The Devil Wagon and a Bet Between Gentlemen – History (and the US) in the Making

Wow, I’ve always told folks they should buckle up in cabs, and voila! history provides me with a lovely tale for the wary. It turns out that the first automobile fatality in the United States was caused (no surprise) by a New York City cab:

The public’s perception of this newfangled conveyance took a deep public relations dive on Sept. 13, 1899, when Henry H. Bliss stepped off a streetcar in Manhattan and was flattened by an electric-powered taxicab, becoming the first automobile fatality in the country.

Poor Bliss.  This freaked people out. The “devil wagon” was much maligned and feared, to the extent that the state of Vermont made it mandatory for drivers to have someone go ahead of the car and wave a red flag wherever they went.

In the early 1900s in the US the car was still considered a novelty with no practical value.  It cost oodles and put to the test:

The first effort to cross the country in 1899 ended inauspiciously for the car. The trip had to be called off after a one-armed bicyclist made up a 10- day head start from New York and passed the hapless car before it reached Syracuse.

These quotes come from a hilarious, fascinating and also I daresay, awesome article about the first San Francisco to New York journey by car.  Until then, people thought the US had been “done”–that the frontier was closed. Now people started thinking about highways.  Long distance drives at speeds hurtling up to 30 miles an hour became possible.  Incredible!

The first trip took only 63 days, and was made after a bet between gentlemen.  Our first driver:  Dr. Horatio Nelson Jackson, apparently also known as The Mad Doctor.  What a way to go down in history!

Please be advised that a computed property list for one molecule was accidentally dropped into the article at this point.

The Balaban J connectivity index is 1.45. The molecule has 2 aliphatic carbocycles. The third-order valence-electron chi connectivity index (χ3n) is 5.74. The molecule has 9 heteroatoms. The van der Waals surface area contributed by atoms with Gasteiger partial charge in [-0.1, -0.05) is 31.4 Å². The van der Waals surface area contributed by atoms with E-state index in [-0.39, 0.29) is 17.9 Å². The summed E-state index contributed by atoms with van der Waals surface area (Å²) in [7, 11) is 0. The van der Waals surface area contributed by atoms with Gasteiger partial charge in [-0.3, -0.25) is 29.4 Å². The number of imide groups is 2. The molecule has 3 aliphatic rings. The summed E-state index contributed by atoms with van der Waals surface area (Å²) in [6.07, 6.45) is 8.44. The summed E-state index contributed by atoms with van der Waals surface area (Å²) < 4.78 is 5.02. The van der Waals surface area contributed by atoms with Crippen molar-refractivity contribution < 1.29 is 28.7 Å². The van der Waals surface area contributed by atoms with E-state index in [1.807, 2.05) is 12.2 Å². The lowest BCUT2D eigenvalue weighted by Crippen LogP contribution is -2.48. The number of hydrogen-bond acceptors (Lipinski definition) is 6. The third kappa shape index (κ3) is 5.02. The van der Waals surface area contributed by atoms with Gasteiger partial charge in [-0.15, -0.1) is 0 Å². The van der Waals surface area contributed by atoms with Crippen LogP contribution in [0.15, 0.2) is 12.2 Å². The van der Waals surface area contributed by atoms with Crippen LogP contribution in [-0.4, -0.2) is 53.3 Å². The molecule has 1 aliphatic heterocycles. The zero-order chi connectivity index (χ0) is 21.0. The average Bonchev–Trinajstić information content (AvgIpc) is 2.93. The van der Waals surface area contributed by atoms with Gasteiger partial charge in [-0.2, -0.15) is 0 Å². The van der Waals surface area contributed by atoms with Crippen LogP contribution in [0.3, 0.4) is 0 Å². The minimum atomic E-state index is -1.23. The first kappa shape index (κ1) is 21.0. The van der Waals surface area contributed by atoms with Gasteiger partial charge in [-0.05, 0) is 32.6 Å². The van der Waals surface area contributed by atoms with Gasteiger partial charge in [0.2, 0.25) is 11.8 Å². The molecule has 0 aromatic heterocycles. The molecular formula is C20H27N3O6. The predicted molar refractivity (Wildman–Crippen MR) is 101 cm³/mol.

Later in his life, Horatio would be stopped by the police for violating the speed limit in town.  The speed limit was 6 miles an hour.  (You read that right. Six.)  In the first decade of the century in the US, there were only 10 miles of paved road in the country. But times, they were a’changin’!  By the 1920s, the US had 387,000 miles of paved road, and the California-New York drive took only 13 days–and of course car accidents were causing more and more deaths.

Enjoy the San Fran Chronicle article! And buckle up!  🙂

Horatio Jackson Nelson in his Winton

New York City yellow cab by Rockefeller Center


About sputnitsa

Born in the US, I grew up in Africa and the West Indies, and returned stateside in my teens. I've worked in international development, social justice and democracy work, and inclusivity training both domestically and overseas. I have served in Peace Corps, where I experienced my first Russian invasion, after which I volunteered with refugees and mentored youth. I vacation climbing minarets and mountains, as well as exploring theaters, museums and parks. Here in New York, I produce short films, direct short plays, and write.
This entry was posted in frontiers, history, Horatio, imagination, New York and tagged , . Bookmark the permalink.

8 Responses to The Devil Wagon and a Bet Between Gentlemen – History (and the US) in the Making

  1. ralfast says:

    The first fatality belonged to the electric car but it would go dormant for more than a century before it came back to the streets of the world, except for golf greens.

  2. Geez. That sucks. You live your life and then are remembered for being the first person killed by a taxi.

  3. Excellent. Thanks for the link to the article. It certainly gives some perspective on a vehicle we all take for granted today. I love the bit about the one-armed cyclist. Because it couldn’t just be a bicyclist, it had to be a One-Armed bicyclist. I love history.

  4. Kasia says:

    Oi! Where are you? You’ve not updated for months! Are you that deep into ze book? 🙂 Great, however, let us all know that you are okie dokie! x

  5. ralfast says:

    Same here, no word, no nothing. Hope everything is okay.

  6. sputnitsa says:

    Eek! Has it been that long??! I am remiss. 🙂 Apologies and I shall return to the saddle. 🙂 Thanks for checking in–all has been well; I’ve merely been distracted by writing 🙂 🙂

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